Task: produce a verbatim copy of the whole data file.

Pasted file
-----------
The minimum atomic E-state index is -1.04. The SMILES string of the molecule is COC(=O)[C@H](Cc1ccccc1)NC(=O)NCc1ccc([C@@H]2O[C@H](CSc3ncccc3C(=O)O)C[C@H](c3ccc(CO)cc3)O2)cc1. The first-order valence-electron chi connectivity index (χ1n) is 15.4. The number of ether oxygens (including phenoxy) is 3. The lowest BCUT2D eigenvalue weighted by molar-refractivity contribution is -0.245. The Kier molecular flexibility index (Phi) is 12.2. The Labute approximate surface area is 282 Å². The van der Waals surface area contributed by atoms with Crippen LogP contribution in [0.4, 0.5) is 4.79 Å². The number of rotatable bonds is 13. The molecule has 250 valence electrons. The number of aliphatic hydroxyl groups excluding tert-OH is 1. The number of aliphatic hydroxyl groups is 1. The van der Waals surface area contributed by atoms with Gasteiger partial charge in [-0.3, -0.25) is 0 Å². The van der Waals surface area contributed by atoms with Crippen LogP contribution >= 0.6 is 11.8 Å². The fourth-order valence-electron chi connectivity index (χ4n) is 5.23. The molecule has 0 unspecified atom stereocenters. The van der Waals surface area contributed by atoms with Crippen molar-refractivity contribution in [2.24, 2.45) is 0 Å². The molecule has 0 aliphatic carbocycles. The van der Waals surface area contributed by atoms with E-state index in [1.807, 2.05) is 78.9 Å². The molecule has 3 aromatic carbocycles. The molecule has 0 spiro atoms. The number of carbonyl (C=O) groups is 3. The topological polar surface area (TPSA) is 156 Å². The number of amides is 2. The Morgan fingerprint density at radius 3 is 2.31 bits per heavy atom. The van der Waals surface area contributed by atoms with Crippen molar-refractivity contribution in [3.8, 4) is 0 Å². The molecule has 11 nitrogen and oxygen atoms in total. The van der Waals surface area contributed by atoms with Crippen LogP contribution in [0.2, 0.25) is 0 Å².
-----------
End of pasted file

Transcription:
The minimum atomic E-state index is -1.04. The SMILES string of the molecule is COC(=O)[C@H](Cc1ccccc1)NC(=O)NCc1ccc([C@@H]2O[C@H](CSc3ncccc3C(=O)O)C[C@H](c3ccc(CO)cc3)O2)cc1. The first-order valence-electron chi connectivity index (χ1n) is 15.4. The number of ether oxygens (including phenoxy) is 3. The lowest BCUT2D eigenvalue weighted by molar-refractivity contribution is -0.245. The Kier molecular flexibility index (Phi) is 12.2. The Labute approximate surface area is 282 Å². The van der Waals surface area contributed by atoms with Crippen LogP contribution in [0.4, 0.5) is 4.79 Å². The number of rotatable bonds is 13. The molecule has 250 valence electrons. The number of aliphatic hydroxyl groups excluding tert-OH is 1. The number of aliphatic hydroxyl groups is 1. The van der Waals surface area contributed by atoms with Gasteiger partial charge in [-0.3, -0.25) is 0 Å². The van der Waals surface area contributed by atoms with Crippen LogP contribution >= 0.6 is 11.8 Å². The fourth-order valence-electron chi connectivity index (χ4n) is 5.23. The molecule has 0 unspecified atom stereocenters. The van der Waals surface area contributed by atoms with Crippen molar-refractivity contribution in [2.24, 2.45) is 0 Å². The molecule has 0 aliphatic carbocycles. The van der Waals surface area contributed by atoms with E-state index in [1.807, 2.05) is 78.9 Å². The molecule has 3 aromatic carbocycles. The molecule has 0 spiro atoms. The number of carbonyl (C=O) groups is 3. The topological polar surface area (TPSA) is 156 Å². The number of amides is 2. The Morgan fingerprint density at radius 3 is 2.31 bits per heavy atom. The van der Waals surface area contributed by atoms with Crippen molar-refractivity contribution in [3.8, 4) is 0 Å². The molecule has 11 nitrogen and oxygen atoms in total. The van der Waals surface area contributed by atoms with Crippen LogP contribution in [0.2, 0.25) is 0 Å².